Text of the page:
Pastides announced that Dr. Zafer Gurdal of the Delft University of Technology in the Netherlands will direct the center and hold a new professorship dedicated to aerospace education.

"Anita's generosity and shared vision that South Carolina can advance the future of air and space flight has enabled us to recruit a world-renowned expert to lead our efforts," Pastides said.

He described Gurdal as having "a rare combination of native intelligence, common sense, curiosity and interest in research" and being is a leader who is a "brilliant addition" to the university's team of scientists.

Gurdal is a native of Turkey. Prior to his work in the Netherlands, he spent nearly 20 years on the faculty of Virginia Tech and built an internationally recognized research program with an expertise in designing and optimizing composite materials. His work in the Netherlands focused on aligning its aerospace program with what students needed to succeed in academia and industry, the university said in a statement.

Pastides also announced two new online master's degree programs that will be offered through the center. One will be the state's first master's degree in aerospace engineering, the university said.

In a statement, Moore said she was excited by the announcements.

"These are great first steps in building the Ron McNair Center into a permanent, world-class aerospace research and catalytic center for nurturing, growing and supporting the aerospace cluster in South Carolina," Moore said in the statement.

South Carolina Commerce Secretary Bobby Hitt said the development helps make aerospace manufacturing a growing industry in the state.

"Add to that a rich research and innovation climate with programs like the one the University of South Carolina is launching at the McNair Center, and you have the perfect formula for success," Hitt said.

In June, Clemson University announced that a Zucker Family Graduate Education Center was being built in North Charleston with a $5 million gift from the family. The center supports students, faculty and representatives of business while they use research developed at the institute and adapt it to the marketplace.




STEM-based charter serves as model in S.C.

The beauty of charter schools is the freedom for teachers and administrators to be more creative with the programs and curriculum they implement. Officials with the new Youth Leadership Academy (YLA) in Pickens, S.C., hope the STEM-based program they’ve set up for sixth and seventh graders will serve as a model for other charter middle schools in the state in coming years.

Pitsco Education math and science curricula give YLA students hands-on experiences through standards-based content. YLA Principal Patsy Wood Smith says the curriculum choice was easy when they saw what students would get in the Pitsco labs.

“When we started to study the Pitsco curriculum, it was like, if the Youth Leadership Academy could dream of a curriculum that pulled together the standards, the hands-on, the independent learning, the teamwork – all of the things we have said we feel are so important – it’s the Pitsco curriculum. It’s the perfect marriage,” Smith said.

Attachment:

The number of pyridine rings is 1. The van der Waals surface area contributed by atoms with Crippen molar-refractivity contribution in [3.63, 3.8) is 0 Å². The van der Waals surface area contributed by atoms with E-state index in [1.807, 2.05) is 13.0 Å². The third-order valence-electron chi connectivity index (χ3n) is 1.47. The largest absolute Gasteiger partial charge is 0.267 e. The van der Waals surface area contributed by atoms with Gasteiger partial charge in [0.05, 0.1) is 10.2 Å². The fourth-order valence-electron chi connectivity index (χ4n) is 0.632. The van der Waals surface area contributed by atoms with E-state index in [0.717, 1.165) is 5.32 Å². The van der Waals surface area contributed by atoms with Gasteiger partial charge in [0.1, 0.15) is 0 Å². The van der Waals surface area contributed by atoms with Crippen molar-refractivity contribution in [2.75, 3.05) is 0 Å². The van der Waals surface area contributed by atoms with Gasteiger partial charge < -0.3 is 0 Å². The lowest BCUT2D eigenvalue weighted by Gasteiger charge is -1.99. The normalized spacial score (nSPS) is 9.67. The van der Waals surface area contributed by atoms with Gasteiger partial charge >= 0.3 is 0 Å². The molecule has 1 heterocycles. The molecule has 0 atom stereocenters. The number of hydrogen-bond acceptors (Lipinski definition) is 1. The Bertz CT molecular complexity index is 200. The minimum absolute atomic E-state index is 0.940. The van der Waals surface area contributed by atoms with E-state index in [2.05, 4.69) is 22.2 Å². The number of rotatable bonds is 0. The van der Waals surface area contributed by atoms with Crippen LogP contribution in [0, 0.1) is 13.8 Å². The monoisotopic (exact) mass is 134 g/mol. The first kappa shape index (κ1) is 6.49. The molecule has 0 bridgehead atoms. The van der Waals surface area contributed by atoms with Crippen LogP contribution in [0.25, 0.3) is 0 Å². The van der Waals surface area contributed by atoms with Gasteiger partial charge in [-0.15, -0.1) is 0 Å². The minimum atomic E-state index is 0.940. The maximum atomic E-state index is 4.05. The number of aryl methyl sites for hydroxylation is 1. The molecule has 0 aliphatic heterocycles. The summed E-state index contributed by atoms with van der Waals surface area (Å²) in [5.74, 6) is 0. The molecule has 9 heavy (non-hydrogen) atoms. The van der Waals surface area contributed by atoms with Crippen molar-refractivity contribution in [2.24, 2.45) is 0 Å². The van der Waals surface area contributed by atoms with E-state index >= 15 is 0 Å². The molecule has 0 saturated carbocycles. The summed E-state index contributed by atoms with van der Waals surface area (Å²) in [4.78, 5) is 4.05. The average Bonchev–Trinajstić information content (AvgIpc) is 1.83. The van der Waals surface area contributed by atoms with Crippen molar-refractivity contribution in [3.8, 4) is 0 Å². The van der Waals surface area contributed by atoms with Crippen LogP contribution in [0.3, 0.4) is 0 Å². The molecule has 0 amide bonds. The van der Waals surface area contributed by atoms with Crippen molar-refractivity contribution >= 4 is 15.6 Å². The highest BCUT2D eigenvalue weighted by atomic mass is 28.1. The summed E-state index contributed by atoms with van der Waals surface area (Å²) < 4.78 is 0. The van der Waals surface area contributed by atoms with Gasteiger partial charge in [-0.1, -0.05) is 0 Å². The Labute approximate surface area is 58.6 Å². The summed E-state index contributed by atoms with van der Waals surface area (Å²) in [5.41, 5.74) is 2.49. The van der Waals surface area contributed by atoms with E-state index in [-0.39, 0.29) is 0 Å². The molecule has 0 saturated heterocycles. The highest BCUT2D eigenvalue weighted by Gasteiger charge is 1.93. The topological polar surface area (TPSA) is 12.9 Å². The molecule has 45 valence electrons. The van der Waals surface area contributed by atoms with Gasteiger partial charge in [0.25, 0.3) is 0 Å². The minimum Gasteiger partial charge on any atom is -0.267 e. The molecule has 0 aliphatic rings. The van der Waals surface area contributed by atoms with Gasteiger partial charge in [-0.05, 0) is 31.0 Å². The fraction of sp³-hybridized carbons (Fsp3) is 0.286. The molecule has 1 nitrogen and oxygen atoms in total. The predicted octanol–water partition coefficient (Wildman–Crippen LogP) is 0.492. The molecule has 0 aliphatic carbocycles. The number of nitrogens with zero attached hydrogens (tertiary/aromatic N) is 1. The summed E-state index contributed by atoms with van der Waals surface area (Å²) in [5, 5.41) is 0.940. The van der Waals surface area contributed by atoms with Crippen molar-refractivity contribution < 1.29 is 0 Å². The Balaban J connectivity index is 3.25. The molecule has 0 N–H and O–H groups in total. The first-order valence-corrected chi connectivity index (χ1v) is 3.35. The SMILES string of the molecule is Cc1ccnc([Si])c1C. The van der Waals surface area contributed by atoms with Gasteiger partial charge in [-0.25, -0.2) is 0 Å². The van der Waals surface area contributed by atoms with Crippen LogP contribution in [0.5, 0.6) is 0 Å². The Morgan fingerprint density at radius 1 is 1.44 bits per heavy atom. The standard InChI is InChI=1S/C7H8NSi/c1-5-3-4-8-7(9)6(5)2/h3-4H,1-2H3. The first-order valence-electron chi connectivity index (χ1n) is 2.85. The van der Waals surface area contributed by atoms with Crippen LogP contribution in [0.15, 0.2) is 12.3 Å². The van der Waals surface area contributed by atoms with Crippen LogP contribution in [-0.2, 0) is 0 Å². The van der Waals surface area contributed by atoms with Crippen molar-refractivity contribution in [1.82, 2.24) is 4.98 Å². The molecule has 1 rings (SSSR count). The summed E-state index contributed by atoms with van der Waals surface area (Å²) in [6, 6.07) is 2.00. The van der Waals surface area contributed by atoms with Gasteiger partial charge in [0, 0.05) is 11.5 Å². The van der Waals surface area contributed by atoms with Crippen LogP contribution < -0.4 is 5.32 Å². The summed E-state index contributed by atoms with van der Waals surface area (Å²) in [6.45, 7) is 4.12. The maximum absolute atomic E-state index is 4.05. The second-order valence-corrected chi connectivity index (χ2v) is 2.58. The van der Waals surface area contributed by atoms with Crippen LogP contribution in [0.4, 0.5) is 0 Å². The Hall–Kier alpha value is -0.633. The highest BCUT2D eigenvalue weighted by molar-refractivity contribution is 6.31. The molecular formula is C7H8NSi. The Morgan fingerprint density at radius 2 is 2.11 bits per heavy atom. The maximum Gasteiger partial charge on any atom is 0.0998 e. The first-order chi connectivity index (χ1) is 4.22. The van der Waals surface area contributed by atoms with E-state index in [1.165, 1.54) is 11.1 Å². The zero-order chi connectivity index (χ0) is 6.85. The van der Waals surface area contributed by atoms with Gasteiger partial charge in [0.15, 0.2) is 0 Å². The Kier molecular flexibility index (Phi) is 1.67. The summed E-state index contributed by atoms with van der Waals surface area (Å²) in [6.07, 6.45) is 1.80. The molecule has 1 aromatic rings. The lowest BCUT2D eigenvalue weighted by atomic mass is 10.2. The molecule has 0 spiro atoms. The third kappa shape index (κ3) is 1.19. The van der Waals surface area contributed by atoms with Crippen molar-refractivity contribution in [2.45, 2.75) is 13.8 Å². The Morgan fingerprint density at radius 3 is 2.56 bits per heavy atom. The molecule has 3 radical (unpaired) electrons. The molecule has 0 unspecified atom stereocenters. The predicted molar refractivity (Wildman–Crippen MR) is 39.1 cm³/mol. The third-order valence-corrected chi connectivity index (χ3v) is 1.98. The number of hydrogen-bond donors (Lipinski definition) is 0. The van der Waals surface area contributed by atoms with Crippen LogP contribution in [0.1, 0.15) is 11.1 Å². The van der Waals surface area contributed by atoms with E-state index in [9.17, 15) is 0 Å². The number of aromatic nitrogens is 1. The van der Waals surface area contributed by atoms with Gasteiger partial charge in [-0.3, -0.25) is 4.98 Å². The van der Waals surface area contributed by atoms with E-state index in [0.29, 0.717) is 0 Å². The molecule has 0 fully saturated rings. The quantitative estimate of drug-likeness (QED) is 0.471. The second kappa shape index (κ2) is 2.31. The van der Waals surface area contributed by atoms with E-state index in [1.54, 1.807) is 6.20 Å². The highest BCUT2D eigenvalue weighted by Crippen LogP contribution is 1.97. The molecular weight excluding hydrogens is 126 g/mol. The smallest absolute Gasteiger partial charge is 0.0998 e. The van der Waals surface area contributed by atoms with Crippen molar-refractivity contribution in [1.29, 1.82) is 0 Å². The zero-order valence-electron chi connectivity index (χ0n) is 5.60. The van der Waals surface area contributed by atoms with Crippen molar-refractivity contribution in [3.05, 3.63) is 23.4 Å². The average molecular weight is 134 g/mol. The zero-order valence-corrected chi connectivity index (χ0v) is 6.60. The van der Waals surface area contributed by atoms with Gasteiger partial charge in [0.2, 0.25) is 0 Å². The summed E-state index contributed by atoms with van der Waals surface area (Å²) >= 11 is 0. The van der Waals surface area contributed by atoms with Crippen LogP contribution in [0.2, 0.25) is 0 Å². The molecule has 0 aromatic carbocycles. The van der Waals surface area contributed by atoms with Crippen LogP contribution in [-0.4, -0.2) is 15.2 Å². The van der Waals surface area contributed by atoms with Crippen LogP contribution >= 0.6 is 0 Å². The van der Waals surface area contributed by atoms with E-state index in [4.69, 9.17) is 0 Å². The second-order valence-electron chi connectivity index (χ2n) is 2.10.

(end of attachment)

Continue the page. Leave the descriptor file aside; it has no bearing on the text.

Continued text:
As an alternative to other public schools, the YLA aims to give its current 48 students a unique educational experience steeped in STEM. Even the English Language Arts, social sciences, arts, music, and physical education courses will include engaging, hands-on, team-based approaches that integrate STEM concepts.

“Our academic focus is STEM. We want students to be well grounded in STEM curriculum,” Smith said. “We want them to understand that there are so many careers in the STEM area, and we want them to start at the middle school level, discovering what it takes to get into college.”

Eighth grade will be added in the 2013-14 school year, pushing enrollment to 72 at the school that has a waiting list of students whose parents want them to focus on STEM education in a small, more personal school setting.

Smith hopes this first YLA is only the beginning. “Our charter application allows us to replicate our school across the state.” The YLA was developed through the Youth Learning Institute at Clemson University. YLI is focused on innovative experiential approaches through which students develop 21st-century skills such as communication, problem solving, and cooperative learning. Part of this process is to shift the responsibility for learning from the teacher to the student.

The student-centered Pitsco Education curriculum at the YLA includes:
o Sixth grade – Signature Math (Individualized Prescriptive Lessons [IPLs] and Culminating Group Activities [CGAs]); Life Science (team-based, hands-on exploration of key topics and whole-class blended science activities)
o Seventh grade – Algebra Readiness (IPLs, CGAs, and team-based, hands-on exploration of key topics); Physical Science (team-based, hands-on exploration of key topics and whole-class blended science activities)

To learn more about the YLA, visit To learn more about Pitsco Education Math and Science, visit



NASA Selects Teachers To Fly Student Experiments In Reduced Gravity Aircraft